CLEVELAND — When Terry Francona finally moved Carlos Santana and Nick Swisher down in the batting order in mid-May he acknowledged that he got the point where he might have been more stubborn than patient.
We have reached that point with Justin Masterson.
For the past three weeks, Francona, Masterson and the Indians have run the gamut of reasons why the right-hander has struggled from a nagging problem with his right knee to control issues. Frankly it is both.
Masterson was slated to pitch on June 29 in Seattle but his start was pushed back three days due to the knee. It didn’t do much good as he went just three innings on July 1 against the Dodgers and allowed three runs, seven hits and three walks while striking out seven. After the game, both Francona and Masterson believed his struggles were due more control problems than the knee and there were no discussions of putting him on the disabled list.
On Monday night against the Yankees it got worse. In a 5-3 loss at Progressive Field, Masterson matched his shortest start of the season by going two innings and allowing five runs on six hits with three walks, a hit batter and a strikeout. Of the 54 pitches thrown by Masterson, only 24 were strikes.
Francona was asked after the game if it was time to place Masterson on the DL. The only thing that Francona would allow is that it would be discussed. Those discussions started less than five minutes after Masterson did postgame interviews as he accompanied pitching coach Mickey Callaway to the manager’s office.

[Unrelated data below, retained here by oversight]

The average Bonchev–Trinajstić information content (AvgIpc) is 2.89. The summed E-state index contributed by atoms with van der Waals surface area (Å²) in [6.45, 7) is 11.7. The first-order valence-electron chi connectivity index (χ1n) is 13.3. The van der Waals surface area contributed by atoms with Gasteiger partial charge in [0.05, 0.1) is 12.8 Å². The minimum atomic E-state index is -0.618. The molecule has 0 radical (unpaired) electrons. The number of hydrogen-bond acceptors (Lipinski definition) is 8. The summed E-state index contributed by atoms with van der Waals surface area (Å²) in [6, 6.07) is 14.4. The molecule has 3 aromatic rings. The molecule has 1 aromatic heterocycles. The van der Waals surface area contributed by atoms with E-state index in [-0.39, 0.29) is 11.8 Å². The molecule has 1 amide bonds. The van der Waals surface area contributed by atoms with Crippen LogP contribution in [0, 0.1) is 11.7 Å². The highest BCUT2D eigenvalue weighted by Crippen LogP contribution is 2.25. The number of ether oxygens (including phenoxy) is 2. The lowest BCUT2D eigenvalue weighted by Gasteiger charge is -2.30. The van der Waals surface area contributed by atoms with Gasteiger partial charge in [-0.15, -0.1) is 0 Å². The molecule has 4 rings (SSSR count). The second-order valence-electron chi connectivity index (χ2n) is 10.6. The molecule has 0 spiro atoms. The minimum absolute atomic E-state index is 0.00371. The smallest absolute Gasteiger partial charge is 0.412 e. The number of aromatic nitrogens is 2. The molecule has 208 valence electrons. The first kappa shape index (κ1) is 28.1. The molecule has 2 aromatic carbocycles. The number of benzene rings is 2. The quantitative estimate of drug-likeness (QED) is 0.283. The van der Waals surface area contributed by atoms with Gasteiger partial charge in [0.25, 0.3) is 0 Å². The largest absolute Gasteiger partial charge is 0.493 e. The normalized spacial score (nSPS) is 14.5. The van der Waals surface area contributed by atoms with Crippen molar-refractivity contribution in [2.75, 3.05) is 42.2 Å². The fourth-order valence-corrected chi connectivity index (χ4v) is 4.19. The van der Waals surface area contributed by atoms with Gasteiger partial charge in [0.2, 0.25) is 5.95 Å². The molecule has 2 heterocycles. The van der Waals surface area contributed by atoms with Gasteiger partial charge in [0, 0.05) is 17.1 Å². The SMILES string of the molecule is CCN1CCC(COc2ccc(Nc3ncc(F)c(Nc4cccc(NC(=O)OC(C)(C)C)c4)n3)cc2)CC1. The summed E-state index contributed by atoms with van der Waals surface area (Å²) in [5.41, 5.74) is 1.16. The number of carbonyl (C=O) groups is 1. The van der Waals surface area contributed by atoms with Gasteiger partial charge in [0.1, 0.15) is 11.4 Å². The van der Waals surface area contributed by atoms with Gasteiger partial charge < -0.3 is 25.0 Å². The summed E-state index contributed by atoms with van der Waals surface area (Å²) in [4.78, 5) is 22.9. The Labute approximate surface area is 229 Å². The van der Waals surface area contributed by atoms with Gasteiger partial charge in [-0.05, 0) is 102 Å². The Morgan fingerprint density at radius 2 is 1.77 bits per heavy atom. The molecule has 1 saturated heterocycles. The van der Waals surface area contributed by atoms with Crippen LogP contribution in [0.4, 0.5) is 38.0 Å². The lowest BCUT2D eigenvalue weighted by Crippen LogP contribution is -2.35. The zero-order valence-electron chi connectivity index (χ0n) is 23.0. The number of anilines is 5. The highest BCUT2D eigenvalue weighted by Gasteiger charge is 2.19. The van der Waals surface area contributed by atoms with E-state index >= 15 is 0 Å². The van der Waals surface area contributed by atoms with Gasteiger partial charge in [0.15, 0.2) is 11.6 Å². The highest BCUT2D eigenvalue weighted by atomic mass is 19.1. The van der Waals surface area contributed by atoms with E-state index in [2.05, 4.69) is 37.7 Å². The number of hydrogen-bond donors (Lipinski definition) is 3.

When asked about how he felt health-wise, Masterson said: "I think I feel good. Who knows? It’s a tick you’re so close and yet so far. I felt like tonight was going to be such a great one. I had a great bullpen session and got some things in."
Masterson’s assessment of his performance was spot-on — the first inning was fun, after that it wasn’t.
After giving up a leadoff single to Brett Gardner, Masterson got out of the first by retiring the next three hitters. He threw only 13 pitches, which was progress considering that in his last two outings he threw 37 at Los Angeles and 27 at Arizona.
In the second, Masterson’s struggles returned. The first seven in the inning reached base and the Yankees scored three. The damage would have been worse if it wasn’t for a base-running blunder and a double play.
"The first inning looked OK but after that again it was command. He fell behind and threw some pitches where he got hit pretty hard," Francona said.
Masterson has failed to work longer than four innings in four of his past five starts, including three straight, and has gone 0-2 with a 9.50 ERA in that span. In those 18 innings, he has allowed 19 runs and 27 hits with 17 walks, three hit batters and 19 strikeouts.
If the Indians would place Masterson on the DL, he would likely miss just two starts due to the All-Star break, which is the same number he would have missed had they done it after the Dodgers game. Knowing Francona’s loyalty to his key players, and with this being a vital 10-game homestand, he tried to give Masterson one more opportunity to set things right. It ended up being the wrong choice.
"You’re always frustrated when you don’t do well. It is something so minute, looking at video and stuff as a big and loose guy you just have to get back, do it and get it done," Masterson said. "There’s still a lot to the season and we’ve got a lot of good things ahead. We have to be good in the second half."
For Masterson’s sake, the only way that is going to happen is to shut him down for a couple weeks.